UPDATE: The Jets took D’Brickashaw Ferguson. Green Bay is on the clock. Leinart still waiting.

UPDATE 2: The Packers took A.J. Hawk, a.k.a. Brady Quinn’s sister’s boyfriend. The 49ers are on the clock.

UPDATE 3: It’s all playing out as planned, so far. The Lions are on the clock at #9. Hopefully they don’t take Leinart to set up a reunion with Mike Williams.

UPDATE 4: WOOOO!!! Arizona is on the clock, and Leinart is still on the board!

UPDATE 5: YAAAAAAAYYYYYY!!!!!!!! Leinart is an Arizona Cardinal!!!!!!!

UPDATE 6: And a fellow Trojan joins Leinart, as Arizona takes OG Taitusi Lutui with its second pick (41st overall). Meanwhile Winston Justice goes to the Eagles (39th pick) and LenDale White goes to the Titans (45th). Rose Bowl foes White and Young are now teammates!

P.S. SI‘s Don Banks writes: “The Cardinals franchise is changing its name once again, this time to USC East.” Heh.

Fox in the White House

Saturday, April 29th, 2006

According to a CNN article (and elsewhere), all the TVs in the White House, Air Force One, etc. are tuned to one station: Fox News. This is hardly surprising, but it seems it’s been getting a little old for the White House press corps:

During a briefing led by White House spokesman Scott McClellan as President Bush was traveling to New Orleans, Louisiana, the Washington Post’s Jim VandeHei asked why the White House televisions always seemed to be tuned to Fox News and if it was possible to have them tuned instead to CNN.

“It’s come to my attention that there’s been requests — this is a serious question — to turn these TVs onto a station other than Fox, and that those have been denied,” VandeHei told McClellan, who is soon to be replaced by former Fox anchor and self-described conservative Tony Snow.

“My question would be, is there a White House policy that all government TVs have to be tuned to Fox?” VandeHei asked.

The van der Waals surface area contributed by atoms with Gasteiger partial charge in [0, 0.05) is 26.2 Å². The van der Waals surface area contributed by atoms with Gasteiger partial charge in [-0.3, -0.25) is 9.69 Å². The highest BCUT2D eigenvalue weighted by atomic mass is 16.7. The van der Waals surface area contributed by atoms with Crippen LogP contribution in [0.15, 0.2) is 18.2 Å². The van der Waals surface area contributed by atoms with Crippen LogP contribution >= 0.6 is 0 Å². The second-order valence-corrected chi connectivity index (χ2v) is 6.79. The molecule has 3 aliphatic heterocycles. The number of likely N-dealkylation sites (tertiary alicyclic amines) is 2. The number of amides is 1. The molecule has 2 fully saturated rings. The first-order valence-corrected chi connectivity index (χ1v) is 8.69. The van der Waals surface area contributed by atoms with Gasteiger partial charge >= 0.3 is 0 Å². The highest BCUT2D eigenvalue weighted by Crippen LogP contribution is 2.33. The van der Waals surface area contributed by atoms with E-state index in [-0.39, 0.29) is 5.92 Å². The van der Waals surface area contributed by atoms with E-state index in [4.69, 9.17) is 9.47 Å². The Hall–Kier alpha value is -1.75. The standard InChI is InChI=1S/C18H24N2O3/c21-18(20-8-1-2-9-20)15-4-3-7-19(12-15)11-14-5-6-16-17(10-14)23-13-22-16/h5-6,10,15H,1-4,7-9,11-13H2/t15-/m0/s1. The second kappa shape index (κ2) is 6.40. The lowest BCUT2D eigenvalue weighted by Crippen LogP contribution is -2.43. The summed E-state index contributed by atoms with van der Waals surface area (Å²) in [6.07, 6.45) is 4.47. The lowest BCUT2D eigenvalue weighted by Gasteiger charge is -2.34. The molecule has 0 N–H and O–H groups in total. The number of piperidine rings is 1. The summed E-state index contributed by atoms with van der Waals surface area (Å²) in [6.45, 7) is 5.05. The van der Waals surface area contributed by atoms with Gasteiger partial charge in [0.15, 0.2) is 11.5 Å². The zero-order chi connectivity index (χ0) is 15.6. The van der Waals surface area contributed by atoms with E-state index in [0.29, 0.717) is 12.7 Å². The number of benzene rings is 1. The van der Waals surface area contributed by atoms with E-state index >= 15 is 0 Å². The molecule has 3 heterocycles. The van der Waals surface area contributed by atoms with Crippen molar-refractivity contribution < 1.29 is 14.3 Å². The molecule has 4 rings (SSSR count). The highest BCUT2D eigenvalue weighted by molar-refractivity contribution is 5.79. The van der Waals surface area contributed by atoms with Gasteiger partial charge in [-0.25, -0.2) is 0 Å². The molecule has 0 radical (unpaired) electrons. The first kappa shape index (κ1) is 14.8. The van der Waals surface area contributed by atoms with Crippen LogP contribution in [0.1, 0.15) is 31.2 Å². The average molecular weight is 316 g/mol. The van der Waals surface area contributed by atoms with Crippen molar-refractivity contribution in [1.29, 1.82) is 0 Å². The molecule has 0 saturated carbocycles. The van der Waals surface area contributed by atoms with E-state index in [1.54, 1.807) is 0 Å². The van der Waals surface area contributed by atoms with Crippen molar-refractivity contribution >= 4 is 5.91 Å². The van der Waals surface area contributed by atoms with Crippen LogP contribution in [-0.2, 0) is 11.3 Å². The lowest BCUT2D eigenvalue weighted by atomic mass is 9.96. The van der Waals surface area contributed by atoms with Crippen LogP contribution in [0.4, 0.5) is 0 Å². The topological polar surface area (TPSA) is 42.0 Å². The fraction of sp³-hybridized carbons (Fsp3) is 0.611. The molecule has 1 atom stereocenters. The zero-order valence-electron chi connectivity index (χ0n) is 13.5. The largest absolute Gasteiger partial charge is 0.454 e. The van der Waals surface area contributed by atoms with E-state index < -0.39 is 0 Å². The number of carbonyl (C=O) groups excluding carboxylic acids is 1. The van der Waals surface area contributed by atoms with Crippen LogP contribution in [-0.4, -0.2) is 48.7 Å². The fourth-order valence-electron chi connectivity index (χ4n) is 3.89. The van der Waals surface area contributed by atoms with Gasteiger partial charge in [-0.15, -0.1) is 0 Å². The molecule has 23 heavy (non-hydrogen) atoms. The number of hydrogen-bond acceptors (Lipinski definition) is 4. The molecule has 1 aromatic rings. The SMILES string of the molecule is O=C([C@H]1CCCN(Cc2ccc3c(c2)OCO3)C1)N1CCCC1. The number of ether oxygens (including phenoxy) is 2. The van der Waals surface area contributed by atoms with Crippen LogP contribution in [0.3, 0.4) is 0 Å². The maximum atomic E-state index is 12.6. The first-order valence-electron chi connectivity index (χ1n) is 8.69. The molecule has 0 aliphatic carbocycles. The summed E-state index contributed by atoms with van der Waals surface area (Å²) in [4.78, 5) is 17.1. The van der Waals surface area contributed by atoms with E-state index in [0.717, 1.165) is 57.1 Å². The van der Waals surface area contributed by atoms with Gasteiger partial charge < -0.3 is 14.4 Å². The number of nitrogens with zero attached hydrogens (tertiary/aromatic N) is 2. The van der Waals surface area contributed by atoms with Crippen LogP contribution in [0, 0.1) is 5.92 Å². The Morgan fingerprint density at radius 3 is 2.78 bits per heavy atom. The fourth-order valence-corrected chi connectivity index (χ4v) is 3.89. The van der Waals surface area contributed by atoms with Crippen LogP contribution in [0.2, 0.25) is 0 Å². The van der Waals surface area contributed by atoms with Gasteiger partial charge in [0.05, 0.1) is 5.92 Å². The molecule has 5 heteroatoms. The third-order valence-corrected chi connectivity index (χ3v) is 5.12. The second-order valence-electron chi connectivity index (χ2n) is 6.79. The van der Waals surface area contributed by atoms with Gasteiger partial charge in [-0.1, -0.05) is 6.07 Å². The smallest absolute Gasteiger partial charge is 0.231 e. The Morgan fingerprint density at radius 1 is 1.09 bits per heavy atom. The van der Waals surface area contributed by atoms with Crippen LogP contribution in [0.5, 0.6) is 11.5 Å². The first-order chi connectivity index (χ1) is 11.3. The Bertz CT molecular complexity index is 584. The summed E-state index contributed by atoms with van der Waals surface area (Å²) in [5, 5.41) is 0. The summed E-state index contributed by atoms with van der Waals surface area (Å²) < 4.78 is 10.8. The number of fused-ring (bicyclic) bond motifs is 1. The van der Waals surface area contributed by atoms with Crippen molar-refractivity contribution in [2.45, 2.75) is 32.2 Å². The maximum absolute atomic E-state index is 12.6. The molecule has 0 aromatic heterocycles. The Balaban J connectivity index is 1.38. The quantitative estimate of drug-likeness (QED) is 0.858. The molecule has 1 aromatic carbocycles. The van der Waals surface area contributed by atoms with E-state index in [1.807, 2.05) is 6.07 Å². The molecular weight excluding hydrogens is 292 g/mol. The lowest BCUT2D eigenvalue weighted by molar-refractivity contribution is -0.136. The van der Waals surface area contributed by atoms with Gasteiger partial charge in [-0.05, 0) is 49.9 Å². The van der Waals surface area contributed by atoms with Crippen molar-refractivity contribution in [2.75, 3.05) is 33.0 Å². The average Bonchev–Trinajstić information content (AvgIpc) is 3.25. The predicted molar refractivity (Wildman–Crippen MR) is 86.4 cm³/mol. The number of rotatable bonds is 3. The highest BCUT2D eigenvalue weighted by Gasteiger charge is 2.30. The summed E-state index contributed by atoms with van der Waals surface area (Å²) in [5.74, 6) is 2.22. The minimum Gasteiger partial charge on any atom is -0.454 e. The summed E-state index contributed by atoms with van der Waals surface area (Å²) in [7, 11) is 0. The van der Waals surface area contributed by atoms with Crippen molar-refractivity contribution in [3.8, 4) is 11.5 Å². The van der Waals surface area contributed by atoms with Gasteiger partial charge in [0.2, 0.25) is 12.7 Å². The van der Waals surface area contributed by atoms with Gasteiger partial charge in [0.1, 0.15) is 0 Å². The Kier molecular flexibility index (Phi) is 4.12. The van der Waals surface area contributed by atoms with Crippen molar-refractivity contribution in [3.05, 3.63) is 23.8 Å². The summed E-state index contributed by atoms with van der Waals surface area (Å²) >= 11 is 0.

To McClellan’s credit, he honored the request, and at least some of the TVs will now show CNN. :)

USC could lose ’04 BCS title

Saturday, April 29th, 2006

New allegations against Reggie Bush, which push his possible alleged ineligibility back to 2004, mean USC’s 2004 national championship could be in jeopardy, after all:

BCS officials told Yahoo! Sports on Friday that if Bush is ruled ineligible by either the Pacific 10 Conference or the NCAA for even one game during the 2004 season, the BCS will discuss amending its rules to allow it to force the Trojans to vacate the national championship.

“This is the type of thing the BCS might have to look into if other governing bodies, the conference and the NCAA, take action,” BCS administrator Bill Hancock said. …

Officials at New York’s Downtown Athletic Club, which award the Heisman Trophy, have said that they could take back Bush’s [2005] honor if he is deemed ineligible by the NCAA. Now the 2004 season, which USC went 13-0, is under question.

The NCAA itself does not crown a champion in Division I-A football. Officially, USC captured the 2004 BCS national championship, which is administered by a consortium of major football conferences. As a result, while the NCAA could strip the Trojans of all their victories in 2004, it could not force USC to vacate its title because the BCS championship is administered outside of NCAA jurisdiction.

The BCS currently has no policy on possibly forcing a school to give up its championship, according to Hancock.

“The BCS is not a governing body,” said BCS coordinator Mike Slive, who is also commissioner of the Southeastern Conference.

However, in the wake of the latest details involving Bush, discussion has occurred within the BCS that if the NCAA or the Pac-10 were to rule that USC must forfeit any or all games from the 2004 season – including its Orange Bowl victory over Oklahoma – the BCS could rewrite its bylaws and retroactively take away the Trojans’ championship.

Only seven times has the NCAA forced a school to vacate a national championship but never in any of its marquee sports. The most recent examples are 2002 with the Hawaii men’s volleyball team and 1995 with the UCLA softball team, both for using ineligible players.

Here are news stories about those Hawaii and UCLA teams.